1. The second rule is that you always follow that “yes” with our second foundation mantra; Geddityerself TM.

This works with children of all ages.  Here are a few examples;

Child:  “Mum, can I have a drink?”
Mum:  “Yes darling.  Geddityerself TM

Teenager:  “Mum, can I have a car?”
Mum:  “Yes, Geddityerself TM.”

Child:  Can I have lunch?
Mum:  “Yes, my love.  Geddityerself TM.”

Child:   “Can I have an allowance?”
Mum:  “Yes, my lickle lamb. Gedditoffyourdad.”

The sceptics amongst you might be thinking, but does this really work in real life?  Here are just a few of the many thousands of letters I receive everyday, from ordinary people, just like you.  The one thing they have in common is they have changed their lives, and the lives of their children, for the better using the Geddityerself TM  method.

“We were on our way to leave our seven children with social services one weekend, when we heard about your Geddityerself TM parenting method. Your blog was a turning point in our lives. These days, we all live as one big happy family.  Honestly, we can’t thank you enough.”
John & Olivia Walton, West Virginia, USA

“GeddityerselfTM parenting is a work of great emotional depth.  It challenges the holes in the fabric of redundant ideals of the western parental system.  I am in no doubt that I have been a better parent to little Sergey, Tatyana, Ilya, Leo, Marya, Petya, Nicholas, Varvara, Andrey, Michael, Sascha and Alexis since studying it.  Oh, and my wife, Sacha is getting on much better Timmy, my illegitimate child now.  (Although, she’s still a bit frosty with his mother).
Leo Tolstoy, Russia

“Fantastic!  You deserve a prize.”
A. Nobel, Stockholm

“Your gas bill is now overdue and requires immediate payment.”
British Gas, FTSE 100 Company, UK

Buy the Geddityerself TM Approach today for £199.99

While stocks last!

“The pressures of parenting and money meant my husband and I were both working second jobs, to make ends meet. We couldn’t cope. With the help of Gettidyerself parenting, I gave up my evening job as a prostitute and my husband stopped dealing crack on weekends. Instead, we spend our free time running happily through flower meadows, like other families. Thank you so much.”

Disclaimer:  Due to unprecedented demand, the Gettidyerself TM method has, er, completely sold out in all leading bookstores and on Amazon.

Copies are still available at the Wednesday market in Witney.  (Cash only)

Stranger Danger

28 June, 2013

The kids got “Stranger Danger” education at school this week.  Making sure no one gets into a car with a stranger, or worse still, accepts any sweets.   We discuss this type of thing quite frequently at home.  This is in part, probably due to my job.  I encounter, on a far too frequent basis, the results of childhood sexual abuse.  And also the fact that they spend a lot of time away from me at weekends, often in situations which I’m not terribly happy about – at pubs and parties with people I don’t even know.

There are only estimates for the number of children sexually abused in the UK.  It’s largely unreported, in fact, I can’t even remember ever having a client who has reported it to any authorities – other than maybe telling a parent, who ignored them.   Estimates put the figure for girls at 1 in 4, and for boys 1 in 6.  Sad-to-say, but it sounds about right to me.  The incidence of abuse rise with added risks of alcohol, drugs and multiple partners.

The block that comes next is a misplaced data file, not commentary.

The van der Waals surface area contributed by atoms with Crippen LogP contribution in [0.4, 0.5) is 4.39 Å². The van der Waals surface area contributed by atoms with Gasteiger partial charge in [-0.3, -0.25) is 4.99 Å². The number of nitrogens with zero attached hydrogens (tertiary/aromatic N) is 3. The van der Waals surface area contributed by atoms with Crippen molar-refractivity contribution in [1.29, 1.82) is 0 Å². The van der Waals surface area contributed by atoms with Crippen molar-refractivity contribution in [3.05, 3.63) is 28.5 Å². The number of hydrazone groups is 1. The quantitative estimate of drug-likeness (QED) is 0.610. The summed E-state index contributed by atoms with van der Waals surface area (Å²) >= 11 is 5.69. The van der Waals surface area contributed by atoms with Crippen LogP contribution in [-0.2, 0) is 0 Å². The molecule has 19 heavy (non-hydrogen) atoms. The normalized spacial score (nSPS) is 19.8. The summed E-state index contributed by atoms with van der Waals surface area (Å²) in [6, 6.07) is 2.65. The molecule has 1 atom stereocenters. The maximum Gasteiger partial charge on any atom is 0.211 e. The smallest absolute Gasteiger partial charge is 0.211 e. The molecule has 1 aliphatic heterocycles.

I have a friend who worked with a group of pedophiles.  (I should probably point out she was a social worker).  They told her an  interesting thing.  That when they’re hanging-out around the schools, it’s not the kids they’re looking at.  They’re looking for the vulnerable parent who is going to give them access to a child.  Feel vulnerable?  To be honest I used to, especially as a single parent, but this made me feel a whole lot better about it.  Not being the vulnerable parent, with the vulnerable kids – yeah, that one I could manage.  So my children’s education began at a fairly early age.  We have frank discussions about all sorts of things.  We talk about situations, strangers, so-called “friends”; we discuss tactics and have a good laugh about it too.  But, I always teach them how to deal with each situation.  So they’ve been armed with responses, rather than trapped in the headlights of blind panic.

But, I also put perspective in there.  I don’t let them listen to the news, with it’s terrifying stories about children being abducted or killed.  I’ve always thought it’s scaremongering.  There were 72 child abductions by strangers, in the UK last year (er, that’s about 64 more than I thought, actually).  But, more frighteningly, there were 375 attempted abductions by strangers.  A lot more than I thought.     However, let’s compare this total number, 447, to the overall rate of abuse of our young people.  Let’s say, (purely) for numerical sake, abuse happens between the ages of 6 and 15.  That would be an estimated 750,000 girls and 500,000 boys being sexually abused right now, in the UK.  The  447 child abductions are clearly the extreme, visible end of the problem; but not the predominating perpetrators.